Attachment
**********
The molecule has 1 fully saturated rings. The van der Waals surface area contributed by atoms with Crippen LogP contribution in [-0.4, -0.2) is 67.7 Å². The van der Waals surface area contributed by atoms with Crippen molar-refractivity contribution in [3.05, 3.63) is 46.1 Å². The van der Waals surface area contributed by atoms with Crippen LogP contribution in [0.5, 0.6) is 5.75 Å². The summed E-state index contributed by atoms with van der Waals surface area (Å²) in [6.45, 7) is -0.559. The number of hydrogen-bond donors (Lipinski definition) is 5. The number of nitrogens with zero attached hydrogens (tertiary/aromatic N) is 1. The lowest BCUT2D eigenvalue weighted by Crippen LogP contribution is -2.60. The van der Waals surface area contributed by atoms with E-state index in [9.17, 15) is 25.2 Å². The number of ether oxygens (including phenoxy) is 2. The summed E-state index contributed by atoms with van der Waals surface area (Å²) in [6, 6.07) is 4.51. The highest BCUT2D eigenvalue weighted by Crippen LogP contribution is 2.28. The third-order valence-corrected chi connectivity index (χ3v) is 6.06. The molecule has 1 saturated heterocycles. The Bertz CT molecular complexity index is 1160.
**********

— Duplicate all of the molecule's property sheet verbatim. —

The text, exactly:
The molecule has 1 fully saturated rings. The van der Waals surface area contributed by atoms with Crippen LogP contribution in [-0.4, -0.2) is 67.7 Å². The van der Waals surface area contributed by atoms with Crippen molar-refractivity contribution in [3.05, 3.63) is 46.1 Å². The van der Waals surface area contributed by atoms with Crippen LogP contribution in [0.5, 0.6) is 5.75 Å². The summed E-state index contributed by atoms with van der Waals surface area (Å²) in [6.45, 7) is -0.559. The number of hydrogen-bond donors (Lipinski definition) is 5. The number of nitrogens with zero attached hydrogens (tertiary/aromatic N) is 1. The lowest BCUT2D eigenvalue weighted by Crippen LogP contribution is -2.60. The van der Waals surface area contributed by atoms with E-state index in [9.17, 15) is 25.2 Å². The number of ether oxygens (including phenoxy) is 2. The summed E-state index contributed by atoms with van der Waals surface area (Å²) in [6, 6.07) is 4.51. The highest BCUT2D eigenvalue weighted by Crippen LogP contribution is 2.28. The third-order valence-corrected chi connectivity index (χ3v) is 6.06. The molecule has 1 saturated heterocycles. The Bertz CT molecular complexity index is 1160.